Cattle guards: the most efficient means of containing livestock without a gate.
If you have traffic through your pasture or across your fence-line, you know how inconvenient a gate is especially if there are others that need to use it. Not only that, but if someone were to leave the gate open or not latch it closed, you could be looking for and trying to track down your animals days later!
The cattle guard was created to allow vehicles to cross through a pasture fence-line without having to rely on opening and successfully closing a gate, however, they do not work with all animals. As we have pointed out in other blog posts, (Cattle Guards can be dangerous to some animals) they are not effective with dogs, goats and sheep and can be especially dangerous to horses. The best and safest means for effectively containing these type of sure-footing animals is a simple gate.
The rounded pipe cattle guard creates two deterrents for cows and other livestock
1. Physical Discomfort: Hoofed animals have a flat surface at the end of their legs to place their weight. This creates discomfort and a problem with balance when attempting to walk on an uneven surface. When placed on a rounded pipe, the hoof will rock forward or backward and create an unstable condition for the animal making it almost impossible for them to balance. If your livestock are brave enough to even attempt venturing a leg on, it will quickly discover how difficult it is to balance. This physical barrier is an extremely successful DETERRENT for many hoofed animals.
2. Optical Barrier: The seconded barrier element that a round-finsh cattle guard creates is mental; an optical barrier. Being color blind and having very poor depth perception, the shadows that are projected by the pipe between the rails, amplify the distance and depth between the pipes and will dissuade even the most stubborn or determined animals from thinking about crossing. There have been studies on ‘virtual’ barriers that are no more than lines painted on a road to create the same optical illusion as a cattle guard, but they have been shown to have limited success in keeping cows home.
Picture of a ‘Virtual Cattle Guard’ from Wikipedia:
Deer: Deer are another common animal that can be effectively deterred by guards. They are such athletic creatures and are able to jump large distances with little effort that it requires a larger impassable distance be created. To effectively discourage these extreme jumpers, you need to provide at least a 12′ barrier and more commonly a 16′ barrier to prevent them from attempting a jump across. This requires two 8′ guards be bolted together to provide a sixteen foot dimension in the direction of vehicle travel and an effective obstruction. It goes without saying I hope that a fence, tall enough to prevent jumping, be attached to the cattle guard as well.
Cattle Guards are not effective for all animals
Some animals will not be deterred or have a problem crossing a guard. These are usually the non-hoofed variety with paws. Dogs, cats, coyotes and others will have no trouble getting over the rounded pipes. Even small hoofed animals such as sheep and goats will usually be able to trot right across without much effort. Here, a gate has been shown to be the most effective.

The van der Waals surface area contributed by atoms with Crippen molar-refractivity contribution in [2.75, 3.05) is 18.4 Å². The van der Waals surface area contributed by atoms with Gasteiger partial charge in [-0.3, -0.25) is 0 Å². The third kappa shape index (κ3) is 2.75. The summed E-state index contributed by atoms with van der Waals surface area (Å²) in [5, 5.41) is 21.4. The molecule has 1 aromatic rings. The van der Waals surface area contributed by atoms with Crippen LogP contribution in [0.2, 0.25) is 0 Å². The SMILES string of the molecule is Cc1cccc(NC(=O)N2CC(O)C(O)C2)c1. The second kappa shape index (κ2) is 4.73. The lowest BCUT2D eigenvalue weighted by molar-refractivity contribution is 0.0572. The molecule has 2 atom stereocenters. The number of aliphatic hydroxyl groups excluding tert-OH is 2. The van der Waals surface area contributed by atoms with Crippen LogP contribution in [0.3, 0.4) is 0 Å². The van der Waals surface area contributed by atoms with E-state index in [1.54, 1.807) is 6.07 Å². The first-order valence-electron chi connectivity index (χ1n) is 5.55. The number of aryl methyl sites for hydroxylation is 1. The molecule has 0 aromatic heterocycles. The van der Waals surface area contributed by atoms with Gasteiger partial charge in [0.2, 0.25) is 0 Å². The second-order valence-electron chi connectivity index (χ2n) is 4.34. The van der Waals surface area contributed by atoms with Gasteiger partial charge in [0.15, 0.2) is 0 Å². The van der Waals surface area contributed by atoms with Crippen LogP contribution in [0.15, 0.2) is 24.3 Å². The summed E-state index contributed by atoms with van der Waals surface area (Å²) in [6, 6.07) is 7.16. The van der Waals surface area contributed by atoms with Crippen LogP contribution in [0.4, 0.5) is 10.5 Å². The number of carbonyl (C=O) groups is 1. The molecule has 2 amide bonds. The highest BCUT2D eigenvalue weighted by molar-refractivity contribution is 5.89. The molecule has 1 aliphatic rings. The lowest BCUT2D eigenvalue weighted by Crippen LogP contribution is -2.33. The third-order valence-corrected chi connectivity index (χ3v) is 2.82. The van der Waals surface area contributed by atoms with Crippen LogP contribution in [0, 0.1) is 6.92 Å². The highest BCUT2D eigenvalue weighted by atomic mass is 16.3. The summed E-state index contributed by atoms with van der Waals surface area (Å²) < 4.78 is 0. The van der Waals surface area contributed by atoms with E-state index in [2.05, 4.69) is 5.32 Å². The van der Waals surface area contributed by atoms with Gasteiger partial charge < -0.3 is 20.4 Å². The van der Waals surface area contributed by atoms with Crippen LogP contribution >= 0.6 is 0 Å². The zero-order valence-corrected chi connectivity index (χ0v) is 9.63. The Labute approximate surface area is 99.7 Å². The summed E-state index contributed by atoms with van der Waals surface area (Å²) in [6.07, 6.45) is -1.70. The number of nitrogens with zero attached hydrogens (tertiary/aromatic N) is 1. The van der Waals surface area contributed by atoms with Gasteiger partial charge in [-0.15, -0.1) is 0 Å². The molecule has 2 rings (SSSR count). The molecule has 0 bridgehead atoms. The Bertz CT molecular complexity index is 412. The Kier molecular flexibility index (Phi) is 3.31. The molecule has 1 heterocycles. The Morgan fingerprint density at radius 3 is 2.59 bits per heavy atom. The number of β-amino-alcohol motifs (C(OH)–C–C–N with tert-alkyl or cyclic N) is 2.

Not for Horses or bison
The second most requested use we see for these animal deterrents is for the control of horses. We do not recommend that they be used with horses as the horse anatomy has such a slender leg, that it’s hoof can slide down between the pipe until it reaches the bottom of the vault. This traps the leg and exposes it to breaking easily when struggling to get out and can prove to be a devastating. Please use a gate when keeping your horses in a pasture as a cattle guard and a horse leg do not mix well at all.
Bison or buffalo, offer a challenge at the other end of the hoof size spectrum. Their hooves are so large, that if the surface pipes are not placed far enough apart, they can get them across the empty space span and create a stable bridge to balance on. It is not an easy task for them, but here too, a gate is recommended for these large animals.
Crossing Cattle Guards – A concern for human traffic
Although designed to prevent livestock from crossing, these devises can also pose a dangerous predicament for humans, especially children. The average gap in the piping is usually 3-1/2″ to 4-1/2″ and can be difficult for the human foot to handle when not being especially careful. Because their feet are much smaller then an adults’ and that they may not be as well-suited for balancing on a curved surface, it can be particularly hazardous for a child to cross. While it may be tempting to weld a small strip of metal or attach a board for people to cross, we would again recommend the use of a gate. Even the smallest strip can allow the more sure-footed hoofed animals an escape route out of your pasture.
Flat Top Cattle Guards – a smoother alternative
When used in high traffic, or high speed areas, a flat-topped alternative can be used to provide a smoother ride for vehicles. Although not quite as effective a barrier as the round pipe finish, the flat tops allow for an effective livestock control while providing a smoother ride for vehicles.
The individual crossing pipes that create the top of the guard are actually a flat topped hexagon that provides a smoother finish for cars and tractors to ride on. They allow easier traversing for human feet while still creating a deterrent for animals. Livestock are not as intimidated by this type of finish, but it can still be effective when properly installed.
Cattle guards are an efficient means of protecting and containing your livestock without the use of a gate. They can save considerable inconvenience and provide a reliable way of keeping your animals from harm while providing effortless crossings for vehicles.
See Barn World for all your livestock supplies and help with your cattle guard projects.